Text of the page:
This post (the first of three) discusses common errors made by employers when terminating employees, all of which can be easily avoided.
Mistake No. 1: Offering an Older Employee a “Retirement” Package
Well intentioned employers sometimes are tempted to characterize a performance-based, involuntary termination of an older employee as a “retirement.” However, the mere mention of the word “retirement” in connection with a termination decision, even when offering an enhanced severance package, can lead to liability under the Age Discrimination in Employment Act (the “ADEA”).
Interestingly, the original version of the ADEA excluded from coverage employees who were 70 years old or older, as well as employees who were under the age of 40. Accordingly, employers could force employees to retire at age 70 under the original version of the ADEA without facing liability. However, the ADEA was amended in 1986 to remove the exclusion for employees who were 70 years old or older. Thus, with the exception of employees in safety-sensitive positions (e.g., pilots, firefighters, and police officers), employers generally may not force an employee to retire due to age.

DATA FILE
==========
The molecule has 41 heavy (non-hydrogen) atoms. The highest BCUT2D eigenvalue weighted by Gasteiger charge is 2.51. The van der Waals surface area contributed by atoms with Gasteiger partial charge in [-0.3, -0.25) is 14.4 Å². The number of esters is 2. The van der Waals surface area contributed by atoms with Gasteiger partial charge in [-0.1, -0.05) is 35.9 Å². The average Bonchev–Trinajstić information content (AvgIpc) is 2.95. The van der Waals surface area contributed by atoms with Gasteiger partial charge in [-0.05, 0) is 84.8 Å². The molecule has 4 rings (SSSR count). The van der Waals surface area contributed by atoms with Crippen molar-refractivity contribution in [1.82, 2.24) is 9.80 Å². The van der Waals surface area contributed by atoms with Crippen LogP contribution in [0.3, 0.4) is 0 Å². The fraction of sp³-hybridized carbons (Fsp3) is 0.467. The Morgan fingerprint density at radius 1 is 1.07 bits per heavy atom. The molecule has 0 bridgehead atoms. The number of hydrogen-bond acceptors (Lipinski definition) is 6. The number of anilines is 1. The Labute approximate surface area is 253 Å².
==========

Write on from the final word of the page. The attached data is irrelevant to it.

Despite this well-settled law, some employers mistakenly believe that they can force an older employee. Perhaps this confusion stems from the original version of the ADEA, or may it is because the prohibition against age discrimination is not intuitive. Indeed, unlike other protected traits that have no bearing on one’s ability to perform the job in question (e.g., race, sex, and national origin), there sometimes is a correlation between